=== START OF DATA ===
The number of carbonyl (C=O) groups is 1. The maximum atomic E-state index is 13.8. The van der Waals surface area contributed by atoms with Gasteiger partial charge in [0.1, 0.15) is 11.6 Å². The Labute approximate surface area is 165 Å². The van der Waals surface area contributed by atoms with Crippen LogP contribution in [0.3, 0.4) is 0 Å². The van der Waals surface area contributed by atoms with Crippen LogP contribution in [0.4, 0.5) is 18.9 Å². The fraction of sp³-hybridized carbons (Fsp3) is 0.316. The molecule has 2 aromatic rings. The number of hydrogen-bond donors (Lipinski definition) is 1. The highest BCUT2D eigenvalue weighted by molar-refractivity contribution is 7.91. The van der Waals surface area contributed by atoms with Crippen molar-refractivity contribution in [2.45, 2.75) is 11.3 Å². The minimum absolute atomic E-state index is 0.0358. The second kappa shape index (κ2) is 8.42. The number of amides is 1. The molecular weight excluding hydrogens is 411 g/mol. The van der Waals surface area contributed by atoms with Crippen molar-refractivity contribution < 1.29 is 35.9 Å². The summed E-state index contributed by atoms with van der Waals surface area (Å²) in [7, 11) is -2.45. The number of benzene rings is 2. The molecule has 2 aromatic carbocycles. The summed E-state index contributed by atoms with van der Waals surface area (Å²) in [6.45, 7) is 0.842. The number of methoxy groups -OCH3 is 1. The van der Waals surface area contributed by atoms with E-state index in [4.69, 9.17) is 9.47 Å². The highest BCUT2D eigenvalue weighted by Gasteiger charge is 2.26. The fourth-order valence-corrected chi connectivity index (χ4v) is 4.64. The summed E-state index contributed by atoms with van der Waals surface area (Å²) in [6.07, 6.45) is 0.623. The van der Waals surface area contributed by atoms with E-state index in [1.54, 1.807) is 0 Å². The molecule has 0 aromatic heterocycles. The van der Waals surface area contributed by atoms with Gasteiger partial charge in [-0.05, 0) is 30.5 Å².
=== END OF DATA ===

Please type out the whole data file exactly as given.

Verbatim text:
The number of carbonyl (C=O) groups is 1. The maximum atomic E-state index is 13.8. The van der Waals surface area contributed by atoms with Gasteiger partial charge in [0.1, 0.15) is 11.6 Å². The Labute approximate surface area is 165 Å². The van der Waals surface area contributed by atoms with Crippen LogP contribution in [0.3, 0.4) is 0 Å². The van der Waals surface area contributed by atoms with Crippen LogP contribution in [0.4, 0.5) is 18.9 Å². The fraction of sp³-hybridized carbons (Fsp3) is 0.316. The molecule has 2 aromatic rings. The number of hydrogen-bond donors (Lipinski definition) is 1. The highest BCUT2D eigenvalue weighted by molar-refractivity contribution is 7.91. The van der Waals surface area contributed by atoms with Crippen molar-refractivity contribution in [2.45, 2.75) is 11.3 Å². The minimum absolute atomic E-state index is 0.0358. The second kappa shape index (κ2) is 8.42. The number of amides is 1. The molecular weight excluding hydrogens is 411 g/mol. The van der Waals surface area contributed by atoms with Crippen molar-refractivity contribution < 1.29 is 35.9 Å². The summed E-state index contributed by atoms with van der Waals surface area (Å²) in [7, 11) is -2.45. The number of benzene rings is 2. The molecule has 2 aromatic carbocycles. The summed E-state index contributed by atoms with van der Waals surface area (Å²) in [6.45, 7) is 0.842. The number of methoxy groups -OCH3 is 1. The van der Waals surface area contributed by atoms with E-state index in [4.69, 9.17) is 9.47 Å². The highest BCUT2D eigenvalue weighted by Gasteiger charge is 2.26. The fourth-order valence-corrected chi connectivity index (χ4v) is 4.64. The summed E-state index contributed by atoms with van der Waals surface area (Å²) in [6.07, 6.45) is 0.623. The van der Waals surface area contributed by atoms with E-state index in [1.54, 1.807) is 0 Å². The molecule has 0 aromatic heterocycles. The van der Waals surface area contributed by atoms with Gasteiger partial charge in [-0.05, 0) is 30.5 Å².